26. And remember to thank *you* once again. . . . :]

  27. In the past day or two — and in the back of my mind — I’ve mostly been pondering over quaint and curious pieces of forgotten lore from Chapter 3. What did Rinne-kun think of Sakura-chan‘s idea of whipping the “reversible” haori back onto ghost-Suzuki so Suzuki-sensei could see him? (And did he brood about it more after it wound up costing him his in-kind pay for the job? Will he hold that against her?) Was there some off-panel hypnosis? Or can Rinne-kun only hypnotize people to forget — and is he reluctant to do that because it would leave Suzuki-sensei with the mystery of what happened to that old jersey he used to have? (Or why it’s not where he thought he was going to leave it?) What does this bode for Suzuki-sensei as an ongoing character? If he is going to play a bigger role, which other Takahashi adult[s] will he remind us of? And so on.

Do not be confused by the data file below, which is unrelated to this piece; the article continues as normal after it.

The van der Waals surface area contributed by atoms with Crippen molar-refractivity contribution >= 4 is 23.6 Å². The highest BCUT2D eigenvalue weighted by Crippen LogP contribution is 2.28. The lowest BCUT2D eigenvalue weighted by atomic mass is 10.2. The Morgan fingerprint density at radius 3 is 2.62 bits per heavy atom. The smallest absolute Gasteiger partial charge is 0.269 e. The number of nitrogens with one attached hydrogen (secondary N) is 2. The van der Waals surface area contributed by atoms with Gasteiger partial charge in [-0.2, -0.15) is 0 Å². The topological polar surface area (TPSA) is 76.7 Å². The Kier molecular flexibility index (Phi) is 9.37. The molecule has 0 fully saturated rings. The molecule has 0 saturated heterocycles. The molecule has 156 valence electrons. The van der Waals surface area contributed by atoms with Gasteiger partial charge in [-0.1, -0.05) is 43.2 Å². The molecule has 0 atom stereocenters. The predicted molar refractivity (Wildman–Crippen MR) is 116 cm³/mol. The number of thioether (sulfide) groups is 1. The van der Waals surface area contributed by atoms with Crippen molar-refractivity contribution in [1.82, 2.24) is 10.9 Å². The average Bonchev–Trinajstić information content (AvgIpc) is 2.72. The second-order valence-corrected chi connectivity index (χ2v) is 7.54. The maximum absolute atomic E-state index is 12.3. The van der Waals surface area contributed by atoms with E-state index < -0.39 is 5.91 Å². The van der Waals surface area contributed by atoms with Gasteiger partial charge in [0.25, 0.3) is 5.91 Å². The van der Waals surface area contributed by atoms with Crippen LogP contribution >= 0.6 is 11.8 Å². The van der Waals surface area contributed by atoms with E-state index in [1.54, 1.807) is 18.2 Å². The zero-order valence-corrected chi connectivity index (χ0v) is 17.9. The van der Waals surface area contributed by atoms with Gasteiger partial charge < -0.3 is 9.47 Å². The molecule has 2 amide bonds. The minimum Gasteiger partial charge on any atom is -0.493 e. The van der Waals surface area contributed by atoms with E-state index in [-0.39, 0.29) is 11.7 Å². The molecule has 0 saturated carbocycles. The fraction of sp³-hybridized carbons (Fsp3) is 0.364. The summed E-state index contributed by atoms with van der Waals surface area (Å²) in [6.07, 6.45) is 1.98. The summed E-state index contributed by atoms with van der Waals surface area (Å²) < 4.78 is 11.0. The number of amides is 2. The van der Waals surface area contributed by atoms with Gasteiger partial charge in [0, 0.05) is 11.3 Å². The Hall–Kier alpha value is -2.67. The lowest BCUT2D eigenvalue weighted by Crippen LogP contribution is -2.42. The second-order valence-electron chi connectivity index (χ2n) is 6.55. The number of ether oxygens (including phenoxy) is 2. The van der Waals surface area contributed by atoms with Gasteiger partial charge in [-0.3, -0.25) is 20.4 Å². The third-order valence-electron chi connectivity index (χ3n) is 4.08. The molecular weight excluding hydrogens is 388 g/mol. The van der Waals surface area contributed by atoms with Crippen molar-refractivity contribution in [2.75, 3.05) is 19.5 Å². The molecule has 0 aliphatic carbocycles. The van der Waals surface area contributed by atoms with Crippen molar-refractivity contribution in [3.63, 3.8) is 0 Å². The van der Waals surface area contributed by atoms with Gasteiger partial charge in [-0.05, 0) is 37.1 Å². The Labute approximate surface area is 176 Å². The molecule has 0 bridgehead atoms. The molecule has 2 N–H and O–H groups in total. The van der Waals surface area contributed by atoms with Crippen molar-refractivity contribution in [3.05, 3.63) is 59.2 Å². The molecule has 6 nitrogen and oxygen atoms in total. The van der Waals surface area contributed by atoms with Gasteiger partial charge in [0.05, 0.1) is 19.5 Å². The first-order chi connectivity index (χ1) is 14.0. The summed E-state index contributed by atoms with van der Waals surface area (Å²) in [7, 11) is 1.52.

But last night, as I was drifting off to sleep, I suddenly had a flashback — all the way back to the beginning. (Yeah, yeah, it’s not that far back — but it was a flash.)

    Oba-chan (a/k/a O-nê-chan) was wearing her haori when we met her — however briefly — and Sakura-chan could see her.

    That incident didn’t give Sakura-chan the power to see ghosts. She already had it!

    Maybe she was born with it, maybe not. But she had it before she got hypnotized — or lost. Though maybe she got hypnotized into losing her memory of how she got it . . . or when. After all, she’s the one who said (well, thought-ballooned at us) that she started seeing ghosts about that time — so she definitely doesn’t seem to remember that she had the power/ability/talent/whatever before then.

    Anyway, it’s a point to ponder — for . . . well, maybe only the next five days now! . . . :]

  28. Oh, by the way, another cultural note: the school year in Japan is April to April (or maybe to March). So Rinne-kun only missed about a month of the first term of the first year of high school. (Only?!)